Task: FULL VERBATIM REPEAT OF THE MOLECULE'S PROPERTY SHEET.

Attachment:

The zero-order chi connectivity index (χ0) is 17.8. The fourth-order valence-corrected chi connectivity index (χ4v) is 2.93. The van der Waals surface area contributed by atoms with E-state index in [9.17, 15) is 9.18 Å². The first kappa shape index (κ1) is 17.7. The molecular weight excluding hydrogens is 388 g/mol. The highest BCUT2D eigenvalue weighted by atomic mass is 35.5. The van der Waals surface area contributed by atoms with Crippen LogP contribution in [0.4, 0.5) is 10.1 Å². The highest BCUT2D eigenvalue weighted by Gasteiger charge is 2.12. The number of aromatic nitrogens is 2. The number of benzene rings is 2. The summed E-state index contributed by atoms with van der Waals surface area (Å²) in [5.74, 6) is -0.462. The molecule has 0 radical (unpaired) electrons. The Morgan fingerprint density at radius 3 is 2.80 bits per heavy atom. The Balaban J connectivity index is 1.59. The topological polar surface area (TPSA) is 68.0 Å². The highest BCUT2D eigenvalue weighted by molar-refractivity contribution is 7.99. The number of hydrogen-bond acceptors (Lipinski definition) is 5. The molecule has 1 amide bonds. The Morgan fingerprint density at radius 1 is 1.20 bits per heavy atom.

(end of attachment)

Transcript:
The zero-order chi connectivity index (χ0) is 17.8. The fourth-order valence-corrected chi connectivity index (χ4v) is 2.93. The van der Waals surface area contributed by atoms with E-state index in [9.17, 15) is 9.18 Å². The first kappa shape index (κ1) is 17.7. The molecular weight excluding hydrogens is 388 g/mol. The highest BCUT2D eigenvalue weighted by atomic mass is 35.5. The van der Waals surface area contributed by atoms with Crippen LogP contribution in [0.4, 0.5) is 10.1 Å². The highest BCUT2D eigenvalue weighted by Gasteiger charge is 2.12. The number of aromatic nitrogens is 2. The number of benzene rings is 2. The summed E-state index contributed by atoms with van der Waals surface area (Å²) in [5.74, 6) is -0.462. The molecule has 0 radical (unpaired) electrons. The Morgan fingerprint density at radius 3 is 2.80 bits per heavy atom. The Balaban J connectivity index is 1.59. The topological polar surface area (TPSA) is 68.0 Å². The highest BCUT2D eigenvalue weighted by molar-refractivity contribution is 7.99. The number of hydrogen-bond acceptors (Lipinski definition) is 5. The molecule has 1 amide bonds. The Morgan fingerprint density at radius 1 is 1.20 bits per heavy atom.